09 Religion in Britain: Challenges for Higher Education17Modood, Berthoud, Lakey,Nazroo, Smith, Virdee & Beishon(1997)18GfK NOP (2006); see also Mirza,Senthilkumaran & Ja’far (2007)the English average. While in general, young people are less likely to be religiousthan older people, amongst ethnic minorities, expressions of commitment by theyoung can be exceptionally high: more than a third of Indians and African Asians,and two-thirds of Pakistani and Bangladeshi 16-34 year-olds said that religion wasvery important to how they led their lives, compared with a fifth of Caribbeansand 5% of whites17. In the case of Muslims, the importance attached to religion byyoung people has been rising and overtaking that of their elders18.Minority identitiesThe decline of congregational worship amongst Christians, especially Anglicansand the historic Protestant churches such as Baptist, Methodist and so on acrossthe 20th century has been followed by a decline in belief, or at least doctrine, andalso in religion-based social identities in Britain (but not Northern Ireland). Onthe other hand, post-immigration minority groups are always more conscious,and made more conscious by others, of their ‘difference’, of their identity. Whilethis can focus on a colour aspect (such as Black) or a national origin (such asIndian), for most minorities in Britain, religion has assumed a primacy or at leasta salience. Moreover, for some religions – perhaps all except Protestantism – thefaith and/or identity is expressed not or not only in terms of personal beliefsbut also in shared practices. This can take a variety of forms such as diet but themost visible (and currently the most controversial) is dress. Christianity has slowlybut progressively come to say that it is really about beliefs and good work, andyou don’t need to dress in a particular way (or eat in a particular way, or thatyou can’t eat certain kinds of food) in order to be a Christian. For example, youdo not even have to wear a cross. Many (perhaps most) religious people in theworld do not understand their religion in this way and some of those peopleare now British. They believe that they have a religious or a religious-ethical dutyto dress in a certain way (or to eat or not to eat certain foods). Sikh turbans andIslamic headscarves are now an unexceptional feature of British cities and partof those minority faiths. Indeed, they are part of those minority identities sincesuch dress codes and other practices are observed by community members whomay be uncertain of their beliefs. For some, the practices and the identity theyexpress can be more concrete than personal faith; even where there is decline orvagueness about belief, a sense of belonging may persist.Two points are being made here. First, Britain is seeing a flourishing of religiousor ethno-religious or religion-based identities; these are most prominent amongpost-immigration minorities. Identity assertions usually cause identity reactions,and this is partly happening in relation to some white non-believers beginning todescribe themselves as (culturally) Christian (though not as much as in Germany)and perhaps even more asserting a reactive secularist identity (though not on theextreme scale of France).The second point is that most religions require the observance of rules of piety,and Britain is experiencing such practice-based religions re-entering the publicspace after quite a long period in which such religion has been eroded awayor transformed into private belief. Both these trends give the impression ofcontinuing and each has implications for the public sphere.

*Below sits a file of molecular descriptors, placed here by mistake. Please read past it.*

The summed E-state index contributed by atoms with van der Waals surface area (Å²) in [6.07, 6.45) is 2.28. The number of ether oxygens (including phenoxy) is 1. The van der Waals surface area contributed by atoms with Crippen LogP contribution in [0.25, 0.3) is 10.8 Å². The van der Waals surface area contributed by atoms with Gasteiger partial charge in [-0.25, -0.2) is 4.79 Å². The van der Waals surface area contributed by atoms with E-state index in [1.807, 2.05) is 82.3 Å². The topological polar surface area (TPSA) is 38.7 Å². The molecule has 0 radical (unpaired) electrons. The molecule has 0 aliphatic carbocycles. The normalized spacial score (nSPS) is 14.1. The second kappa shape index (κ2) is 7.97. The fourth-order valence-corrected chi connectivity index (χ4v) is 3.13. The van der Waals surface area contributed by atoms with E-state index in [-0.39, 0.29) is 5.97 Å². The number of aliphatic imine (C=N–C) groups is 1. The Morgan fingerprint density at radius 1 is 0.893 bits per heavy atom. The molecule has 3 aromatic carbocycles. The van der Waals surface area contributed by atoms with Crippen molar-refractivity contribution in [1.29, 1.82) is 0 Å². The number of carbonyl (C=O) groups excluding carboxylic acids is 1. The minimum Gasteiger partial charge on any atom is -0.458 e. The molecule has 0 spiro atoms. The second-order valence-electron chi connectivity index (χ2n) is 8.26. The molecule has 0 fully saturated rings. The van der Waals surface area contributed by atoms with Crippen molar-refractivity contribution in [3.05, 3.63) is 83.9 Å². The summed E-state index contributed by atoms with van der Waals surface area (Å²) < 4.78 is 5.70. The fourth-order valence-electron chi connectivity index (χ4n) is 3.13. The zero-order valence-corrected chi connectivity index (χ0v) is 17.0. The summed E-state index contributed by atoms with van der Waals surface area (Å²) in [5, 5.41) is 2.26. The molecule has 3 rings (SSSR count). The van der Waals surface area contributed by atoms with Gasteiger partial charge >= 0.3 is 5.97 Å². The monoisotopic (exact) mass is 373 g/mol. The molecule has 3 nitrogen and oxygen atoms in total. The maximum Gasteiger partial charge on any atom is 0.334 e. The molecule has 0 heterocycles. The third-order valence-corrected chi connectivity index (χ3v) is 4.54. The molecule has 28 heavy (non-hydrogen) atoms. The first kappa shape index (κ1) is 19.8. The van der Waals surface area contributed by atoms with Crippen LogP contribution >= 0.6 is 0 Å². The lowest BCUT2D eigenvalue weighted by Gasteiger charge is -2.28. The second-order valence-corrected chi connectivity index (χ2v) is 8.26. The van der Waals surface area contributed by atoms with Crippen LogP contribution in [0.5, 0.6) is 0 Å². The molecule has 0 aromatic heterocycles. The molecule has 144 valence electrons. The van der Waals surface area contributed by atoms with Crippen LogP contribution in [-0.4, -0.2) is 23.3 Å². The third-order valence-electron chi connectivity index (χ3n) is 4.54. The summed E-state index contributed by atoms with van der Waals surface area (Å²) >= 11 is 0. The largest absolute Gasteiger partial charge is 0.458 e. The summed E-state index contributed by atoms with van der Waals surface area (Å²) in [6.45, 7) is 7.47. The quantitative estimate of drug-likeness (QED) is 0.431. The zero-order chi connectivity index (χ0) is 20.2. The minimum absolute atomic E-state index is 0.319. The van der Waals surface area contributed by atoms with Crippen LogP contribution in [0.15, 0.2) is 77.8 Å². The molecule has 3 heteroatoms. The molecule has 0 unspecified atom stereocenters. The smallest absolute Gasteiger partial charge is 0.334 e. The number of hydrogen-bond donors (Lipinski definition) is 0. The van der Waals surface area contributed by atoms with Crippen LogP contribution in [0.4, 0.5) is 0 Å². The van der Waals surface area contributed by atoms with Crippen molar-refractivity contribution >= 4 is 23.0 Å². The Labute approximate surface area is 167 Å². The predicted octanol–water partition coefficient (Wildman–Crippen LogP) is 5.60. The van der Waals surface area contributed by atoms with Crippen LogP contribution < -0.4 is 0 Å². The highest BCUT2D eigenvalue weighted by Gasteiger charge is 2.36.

Stimulus paper by Tariq Modood and Craig Calhoun 10The public sphereThere has, then

Leadership Foundation for Higher Education Published by the Leadership Foundation for Higher Education Registered and operational address: Leadership Foundation for Higher Education Peer House 8-14 Verulam Street London WC1X 8LZ Tel: 44 (0) 20 3468 4810 Fax: 44 (0) 20 3468 4811 E-mail: info@lfhe.ac.uk www.lfhe.ac.uk